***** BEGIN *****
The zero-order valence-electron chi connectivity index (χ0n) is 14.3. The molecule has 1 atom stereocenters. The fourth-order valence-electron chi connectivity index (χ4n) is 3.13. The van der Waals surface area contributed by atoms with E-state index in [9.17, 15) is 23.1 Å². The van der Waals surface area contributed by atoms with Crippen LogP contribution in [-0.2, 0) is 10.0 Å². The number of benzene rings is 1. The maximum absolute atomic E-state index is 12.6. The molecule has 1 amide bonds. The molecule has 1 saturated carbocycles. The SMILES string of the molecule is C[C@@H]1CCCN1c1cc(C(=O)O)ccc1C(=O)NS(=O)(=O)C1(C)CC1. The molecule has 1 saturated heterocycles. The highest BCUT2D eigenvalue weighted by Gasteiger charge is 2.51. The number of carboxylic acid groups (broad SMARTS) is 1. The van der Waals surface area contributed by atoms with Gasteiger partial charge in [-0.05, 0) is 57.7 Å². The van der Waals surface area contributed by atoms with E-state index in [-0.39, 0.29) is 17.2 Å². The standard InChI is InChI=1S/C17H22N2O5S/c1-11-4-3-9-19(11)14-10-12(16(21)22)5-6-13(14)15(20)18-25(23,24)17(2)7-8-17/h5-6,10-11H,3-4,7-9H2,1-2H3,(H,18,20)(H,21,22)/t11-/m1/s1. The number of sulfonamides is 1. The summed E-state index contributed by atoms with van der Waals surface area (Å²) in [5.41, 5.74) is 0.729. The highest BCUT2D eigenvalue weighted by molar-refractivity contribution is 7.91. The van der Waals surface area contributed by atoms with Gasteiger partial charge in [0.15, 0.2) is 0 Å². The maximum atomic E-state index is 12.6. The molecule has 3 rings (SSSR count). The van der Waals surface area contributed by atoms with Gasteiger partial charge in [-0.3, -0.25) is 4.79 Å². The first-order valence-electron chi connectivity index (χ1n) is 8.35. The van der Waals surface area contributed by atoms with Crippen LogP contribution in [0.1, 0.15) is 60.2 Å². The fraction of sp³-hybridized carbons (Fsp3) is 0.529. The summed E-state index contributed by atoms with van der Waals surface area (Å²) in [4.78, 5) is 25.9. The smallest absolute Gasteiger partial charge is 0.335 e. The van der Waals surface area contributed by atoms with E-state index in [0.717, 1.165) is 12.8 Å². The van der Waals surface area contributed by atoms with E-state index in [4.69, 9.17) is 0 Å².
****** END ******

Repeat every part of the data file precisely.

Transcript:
The zero-order valence-electron chi connectivity index (χ0n) is 14.3. The molecule has 1 atom stereocenters. The fourth-order valence-electron chi connectivity index (χ4n) is 3.13. The van der Waals surface area contributed by atoms with E-state index in [9.17, 15) is 23.1 Å². The van der Waals surface area contributed by atoms with Crippen LogP contribution in [-0.2, 0) is 10.0 Å². The number of benzene rings is 1. The maximum absolute atomic E-state index is 12.6. The molecule has 1 amide bonds. The molecule has 1 saturated carbocycles. The SMILES string of the molecule is C[C@@H]1CCCN1c1cc(C(=O)O)ccc1C(=O)NS(=O)(=O)C1(C)CC1. The molecule has 1 saturated heterocycles. The highest BCUT2D eigenvalue weighted by Gasteiger charge is 2.51. The number of carboxylic acid groups (broad SMARTS) is 1. The van der Waals surface area contributed by atoms with Gasteiger partial charge in [-0.05, 0) is 57.7 Å². The van der Waals surface area contributed by atoms with E-state index in [-0.39, 0.29) is 17.2 Å². The standard InChI is InChI=1S/C17H22N2O5S/c1-11-4-3-9-19(11)14-10-12(16(21)22)5-6-13(14)15(20)18-25(23,24)17(2)7-8-17/h5-6,10-11H,3-4,7-9H2,1-2H3,(H,18,20)(H,21,22)/t11-/m1/s1. The number of sulfonamides is 1. The summed E-state index contributed by atoms with van der Waals surface area (Å²) in [5.41, 5.74) is 0.729. The highest BCUT2D eigenvalue weighted by molar-refractivity contribution is 7.91. The van der Waals surface area contributed by atoms with Gasteiger partial charge in [0.15, 0.2) is 0 Å². The maximum atomic E-state index is 12.6. The molecule has 3 rings (SSSR count). The van der Waals surface area contributed by atoms with Gasteiger partial charge in [-0.3, -0.25) is 4.79 Å². The first-order valence-electron chi connectivity index (χ1n) is 8.35. The van der Waals surface area contributed by atoms with Crippen LogP contribution in [0.1, 0.15) is 60.2 Å². The fraction of sp³-hybridized carbons (Fsp3) is 0.529. The summed E-state index contributed by atoms with van der Waals surface area (Å²) in [4.78, 5) is 25.9. The smallest absolute Gasteiger partial charge is 0.335 e. The van der Waals surface area contributed by atoms with E-state index in [0.717, 1.165) is 12.8 Å². The van der Waals surface area contributed by atoms with E-state index in [4.69, 9.17) is 0 Å².